Digital decluttering and organization was next on my list. I overhauled my folder structures and created a more streamlined system. I wasn’t horrible at this before, but over the past year, I had varying content across my Dropbox, Google Drive, and local drives. One day I deceived myself to digitally declutter and establish a central location again with both local and cloud storage backups.
Adopting Notion has also helped considerably in not only getting me to focus on a proper workflow, but it has also helped me to become better at composing technical documentation overall.
Finally, I created project proposals, contracts, and purchased business management software in order to automate certain processes such as submitting invoices and notifications to customers.
Managing expenses is also critical to maintaining a business. I pay myself a salary from the profits after all business expenses and the appropriate taxes have been calculated. The remaining balance would be placed into a separate business account.
From my salary, I deduct housing, food, entertainment, and other personal expenses. I bank a portion of my remaining salary in a savings account each month. Should a client notify me they do not wish to renew their contract, I could use these savings for my expenses while I work to acquire a new client.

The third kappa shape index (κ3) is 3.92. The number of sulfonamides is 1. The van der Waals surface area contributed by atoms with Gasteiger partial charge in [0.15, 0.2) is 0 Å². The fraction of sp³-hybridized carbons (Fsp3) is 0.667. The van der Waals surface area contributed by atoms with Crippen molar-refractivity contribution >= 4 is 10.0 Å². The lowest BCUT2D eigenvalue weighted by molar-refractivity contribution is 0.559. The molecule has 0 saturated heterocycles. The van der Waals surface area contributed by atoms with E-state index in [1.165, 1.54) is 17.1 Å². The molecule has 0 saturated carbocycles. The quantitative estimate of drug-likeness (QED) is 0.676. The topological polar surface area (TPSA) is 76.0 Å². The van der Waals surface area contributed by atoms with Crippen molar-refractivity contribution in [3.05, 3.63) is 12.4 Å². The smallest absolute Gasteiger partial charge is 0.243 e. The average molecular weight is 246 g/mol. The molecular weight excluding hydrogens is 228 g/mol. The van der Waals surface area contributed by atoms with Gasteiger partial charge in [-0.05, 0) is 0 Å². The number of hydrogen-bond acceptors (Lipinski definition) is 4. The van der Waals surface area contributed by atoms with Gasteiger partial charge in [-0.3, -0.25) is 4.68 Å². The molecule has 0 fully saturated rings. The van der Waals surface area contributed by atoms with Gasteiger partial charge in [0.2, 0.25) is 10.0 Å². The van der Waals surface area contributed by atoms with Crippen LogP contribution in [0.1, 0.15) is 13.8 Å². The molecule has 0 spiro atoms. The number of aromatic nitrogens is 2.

I know from prior experience that unexpected expenses can arise at any time, especially as a parent. Establishing a savings account can not only help to cover additional costs, but it also helps to reduce the stresses that can come along when these challenges arise.
Now that a foundation is in place, it’s time to reach out and acquire clientele. I first reached out to previous clients to let them know I was restarting my business. Then I followed up by adding a bit of promotion to my social media accounts. Reaching out to local businesses in my area has also been a great way to find potential customers. I also noticed there are a few local magazines in my apartment lobby. After grabbing a few of them, I found there are a few businesses nearby which could use both branding and website upgrades.
Unlike before, I am maintaining my position with the organization I work for and will transition over to my business full time once I have enough of a stable foundation.
The above is my personal approach. Composing this article is intended to answer those questions I’ve received recently from others wanting to know how I personally have reestablished my business.
Illustrations used in this article courtesy of unDraw.